Another small part of our agenda for the day was getting some photos for the Penda Sock Monsters that are made but the kids in grades 7 and 8. The sock monsters sell out really fast, so If you want to get one, do it as soon as you see that they are in stock. Guess what, you'll be helping pay for school fees. Pretty cool, right?

The last part of the day consisted of the Biashara market. All the ladies setup shop in the church that New Hope is building. We got to browse things that they had made themselves and things that they had bought to sell for profit. A lot of it is really impressive craftswomenship.

Keep the prayers coming, specifically for health!


Jambo is the usual greeting in swahili, but all the cool kids say mambo. My brain is all over the place, so expect tangents, and I apologize in advance. Also, this is from yesterday and taken straight out of my journal.

Last night was not nearly as restful as I had originally anticipated. I passed out before 11pm, woke up at  3am and was in and out of sleep till about 8:15. Apparently birds like sitting right outside my room and sing, but there is a sort of large hole in the wall for air to pass through from the outside which allows sound to travel through quite easily. Needless to say, its kinda hard to sleep when birds are singing quite loud essential in your room. Luckily I got up in a good mood since my cousin knocked on my door with the appropriate Aggie knock, to which I whooped (redass, huh?). Also to my luck, Moses had made much of the same breakfast today with the exception of french toast in place of eggs. I'm not complaining. Oh, and Moses just brought me peanut butter cookies as I type this, he's the best.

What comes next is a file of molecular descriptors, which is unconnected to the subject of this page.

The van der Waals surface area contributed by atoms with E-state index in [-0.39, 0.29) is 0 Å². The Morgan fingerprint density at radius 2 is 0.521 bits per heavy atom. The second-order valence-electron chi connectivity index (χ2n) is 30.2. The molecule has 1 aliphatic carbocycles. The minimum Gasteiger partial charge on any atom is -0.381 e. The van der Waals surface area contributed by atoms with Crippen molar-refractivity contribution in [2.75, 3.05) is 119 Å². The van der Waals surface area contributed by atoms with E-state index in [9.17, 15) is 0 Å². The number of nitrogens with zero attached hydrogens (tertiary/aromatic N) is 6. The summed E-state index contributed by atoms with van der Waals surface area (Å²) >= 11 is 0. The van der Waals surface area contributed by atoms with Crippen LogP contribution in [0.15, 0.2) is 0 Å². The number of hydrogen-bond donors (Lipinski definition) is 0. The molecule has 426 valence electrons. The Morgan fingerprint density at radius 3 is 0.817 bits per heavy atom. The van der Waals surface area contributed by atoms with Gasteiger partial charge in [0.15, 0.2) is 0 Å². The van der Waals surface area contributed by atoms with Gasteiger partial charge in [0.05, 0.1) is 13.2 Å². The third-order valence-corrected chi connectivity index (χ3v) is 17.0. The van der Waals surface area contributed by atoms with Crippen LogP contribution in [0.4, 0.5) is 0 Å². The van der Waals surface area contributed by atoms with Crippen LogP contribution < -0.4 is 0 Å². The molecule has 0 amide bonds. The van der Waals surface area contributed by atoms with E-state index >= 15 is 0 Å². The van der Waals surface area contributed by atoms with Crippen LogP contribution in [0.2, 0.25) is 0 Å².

Upon pulling up to the Kibera I could see all the kids cheering and screaming for us to come to the school, I think they might have been a bit excited. Sadly, when we got there it was time for class so they had all been rustled up into their class rooms by their teachers. This did work to our advantage, photo/video wise. Our assignment was to get photos and video of the kids in class, as well as the Biashara women. Just so you know, there is no lighting in the rooms, just natural lighting from the windows, which makes shooting video and photo kinda difficult. Dont worry thought, we got it done.